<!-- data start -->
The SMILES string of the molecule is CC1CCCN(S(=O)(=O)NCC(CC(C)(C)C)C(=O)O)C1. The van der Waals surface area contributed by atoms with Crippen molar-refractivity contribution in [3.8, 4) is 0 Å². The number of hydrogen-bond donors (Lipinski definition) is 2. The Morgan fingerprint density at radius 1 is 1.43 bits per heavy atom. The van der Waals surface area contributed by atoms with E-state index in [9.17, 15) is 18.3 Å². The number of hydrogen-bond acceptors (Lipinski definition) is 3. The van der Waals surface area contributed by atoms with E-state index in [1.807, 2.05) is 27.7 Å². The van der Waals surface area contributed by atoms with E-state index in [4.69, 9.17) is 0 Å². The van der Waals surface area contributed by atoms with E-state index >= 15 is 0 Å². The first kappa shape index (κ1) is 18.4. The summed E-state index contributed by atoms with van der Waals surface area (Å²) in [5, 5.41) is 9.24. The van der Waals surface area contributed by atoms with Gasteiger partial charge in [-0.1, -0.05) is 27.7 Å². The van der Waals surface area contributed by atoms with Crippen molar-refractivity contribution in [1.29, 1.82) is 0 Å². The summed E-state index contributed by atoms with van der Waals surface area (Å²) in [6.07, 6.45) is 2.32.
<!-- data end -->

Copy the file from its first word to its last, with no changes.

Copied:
The SMILES string of the molecule is CC1CCCN(S(=O)(=O)NCC(CC(C)(C)C)C(=O)O)C1. The van der Waals surface area contributed by atoms with Crippen molar-refractivity contribution in [3.8, 4) is 0 Å². The number of hydrogen-bond donors (Lipinski definition) is 2. The Morgan fingerprint density at radius 1 is 1.43 bits per heavy atom. The van der Waals surface area contributed by atoms with E-state index in [9.17, 15) is 18.3 Å². The number of hydrogen-bond acceptors (Lipinski definition) is 3. The van der Waals surface area contributed by atoms with E-state index in [1.807, 2.05) is 27.7 Å². The van der Waals surface area contributed by atoms with E-state index in [4.69, 9.17) is 0 Å². The van der Waals surface area contributed by atoms with E-state index >= 15 is 0 Å². The first kappa shape index (κ1) is 18.4. The summed E-state index contributed by atoms with van der Waals surface area (Å²) in [5, 5.41) is 9.24. The van der Waals surface area contributed by atoms with Gasteiger partial charge in [-0.1, -0.05) is 27.7 Å². The van der Waals surface area contributed by atoms with Crippen molar-refractivity contribution in [1.29, 1.82) is 0 Å². The summed E-state index contributed by atoms with van der Waals surface area (Å²) in [6.07, 6.45) is 2.32.